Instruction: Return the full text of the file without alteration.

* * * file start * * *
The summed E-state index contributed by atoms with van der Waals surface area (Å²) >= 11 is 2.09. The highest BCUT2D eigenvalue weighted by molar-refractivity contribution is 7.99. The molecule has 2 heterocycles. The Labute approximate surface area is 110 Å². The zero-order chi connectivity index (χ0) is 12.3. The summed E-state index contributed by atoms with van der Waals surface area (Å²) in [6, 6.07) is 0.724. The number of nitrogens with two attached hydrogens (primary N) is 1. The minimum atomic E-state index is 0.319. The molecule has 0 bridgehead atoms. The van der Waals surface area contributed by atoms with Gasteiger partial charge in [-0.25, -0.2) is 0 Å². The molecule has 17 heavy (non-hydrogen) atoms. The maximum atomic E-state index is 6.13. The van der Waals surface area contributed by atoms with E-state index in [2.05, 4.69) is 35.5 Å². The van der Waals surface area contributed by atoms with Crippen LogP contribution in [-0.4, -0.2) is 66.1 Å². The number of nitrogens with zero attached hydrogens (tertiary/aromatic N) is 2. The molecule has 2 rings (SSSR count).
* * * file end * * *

The summed E-state index contributed by atoms with van der Waals surface area (Å²) >= 11 is 2.09. The highest BCUT2D eigenvalue weighted by molar-refractivity contribution is 7.99. The molecule has 2 heterocycles. The Labute approximate surface area is 110 Å². The zero-order chi connectivity index (χ0) is 12.3. The summed E-state index contributed by atoms with van der Waals surface area (Å²) in [6, 6.07) is 0.724. The number of nitrogens with two attached hydrogens (primary N) is 1. The minimum atomic E-state index is 0.319. The molecule has 0 bridgehead atoms. The van der Waals surface area contributed by atoms with Gasteiger partial charge in [-0.25, -0.2) is 0 Å². The molecule has 17 heavy (non-hydrogen) atoms. The maximum atomic E-state index is 6.13. The van der Waals surface area contributed by atoms with E-state index in [2.05, 4.69) is 35.5 Å². The van der Waals surface area contributed by atoms with Crippen LogP contribution in [-0.4, -0.2) is 66.1 Å². The number of nitrogens with zero attached hydrogens (tertiary/aromatic N) is 2. The molecule has 2 rings (SSSR count).